There are risks, as with any operation, although having EDS does make things a bit more complicated as my bones and joints are more likely to move around. I’m likely to be in hospital for at least three days, possibly longer – it depends on when we can get my pain under control, how I recover from the general anaesthetic and what my mobility is like. I will be on crutches for quite a while, as I won’t be able to put my full weight on my leg while the bones fuse back together again. As my mobility is already pretty limited, it’s likely I will have to use my wheelchair a lot more, as I think I’m going to struggle on crutches. We have also had a stair lift installed, which is going to be beyond helpful for getting me up and down stairs when I get home. 


As I mentioned already, the recovery time is pretty long. I’ve read that it can take your femur up to six months to completely heal, and obviously there will be lots of physiotherapy needed to try and get my muscles and joints working properly again after surgery. I won’t be able to drive for at least a month to six weeks, and after then, it will just depend how I’m feeling and whether I could perform an emergency stop. So there’s going to be a lot of hobbling around (well, more-so than usual!) and I think I’m just going to have to take things a day at a time, certainly for the first few weeks.

I think this is the most nervous I’ve felt about any operation or procedure I’ve had, but then this is probably the biggest surgery I’ve had to date. I’m quite anxious about the operation itself and whether everything will go to plan. But I’m also not looking forward to being up in London away from my family while I’m in hospital. Usually, when I’m in my local hospital, my family are able to visit most days. But that isn’t going to be possible while I’m in London, so I need to make sure I take lots of things to keep me occupied while I’m recovering.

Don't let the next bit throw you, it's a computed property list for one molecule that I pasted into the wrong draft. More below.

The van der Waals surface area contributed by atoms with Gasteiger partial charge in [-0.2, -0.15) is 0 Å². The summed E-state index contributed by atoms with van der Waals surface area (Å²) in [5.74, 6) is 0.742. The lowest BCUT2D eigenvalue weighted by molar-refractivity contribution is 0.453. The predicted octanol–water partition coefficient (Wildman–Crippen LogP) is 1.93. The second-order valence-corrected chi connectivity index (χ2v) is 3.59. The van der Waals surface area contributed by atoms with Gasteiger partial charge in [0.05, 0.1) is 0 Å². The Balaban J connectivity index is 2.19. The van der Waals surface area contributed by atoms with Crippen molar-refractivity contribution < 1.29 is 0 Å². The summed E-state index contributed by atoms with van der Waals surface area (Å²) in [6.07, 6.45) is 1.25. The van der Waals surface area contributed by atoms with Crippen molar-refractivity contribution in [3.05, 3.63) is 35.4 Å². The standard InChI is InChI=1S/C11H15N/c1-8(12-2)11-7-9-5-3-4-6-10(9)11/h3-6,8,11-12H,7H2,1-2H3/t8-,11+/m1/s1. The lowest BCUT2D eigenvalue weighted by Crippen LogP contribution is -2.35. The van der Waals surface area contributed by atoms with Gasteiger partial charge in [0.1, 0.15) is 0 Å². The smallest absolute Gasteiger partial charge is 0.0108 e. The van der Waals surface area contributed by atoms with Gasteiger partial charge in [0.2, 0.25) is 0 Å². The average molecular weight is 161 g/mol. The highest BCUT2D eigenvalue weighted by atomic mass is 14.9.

I’m probably most anxious though, about the recovery period once I’m home. It feels strange to me, putting myself through something that I know will make me a lot worse to begin with. Any independence I currently have is going to be gone, and I’m going to be essentially starting from scratch again. I’m going to have to re-learn how to walk and will have to learn to ask for and accept help from the people around me a lot more than I currently do. I am a bit worried about how my mental health will fare, as I know it’s going to be a tough few months getting used to a new normal. But I hope that, once I’m feeling a bit better from the initial operation, I will be able to get out and about a bit with the help of my family, and go and see some of the Christmassy things nearby. 

As both of my femurs are wonky, once I’ve completely healed from this operation, we will have to look at me having the same operation but on my left leg. And my surgeon has also said that this operation can make my lower leg look/feel quite wonky, so it may be that I will need an osteotomy on both lower legs at some point as well. But I’m trying not to even think about those things at the moment and just concentrate on getting through this surgery first!


I think that pretty much describes everything that’s going to happen and I hope it explains why I may not update my blog for a little while. But if you do have any other questions that I haven’t answered, please do feel free to ask, either in the comments or on my social media. As I said earlier, I do hope to try and document this process as much as I possibly can, so I will try and take photos and videos while I’m in hospital so that I can keep you up-to-date with my progress both on here and on my YouTube channel. And if you want to keep up with how things are going on a more day-to-day basis, please follow me on Instagram and Twitter, as I hope to keep them both updated while I’m in hospital. I will also need to be kept distracted while I’m recovering, so I would really appreciate any messages you fancy sending my way!

I’m hoping that, once I’m on the mend, I can start updating my blog more regularly, as I have lots of ideas for posts I want to share! So please don’t forget me while I’m away – hopefully I’ll be back posting again very soon!


Have you had a femoral osteotomy? Or do you have any questions you would like to ask about my experiences of it?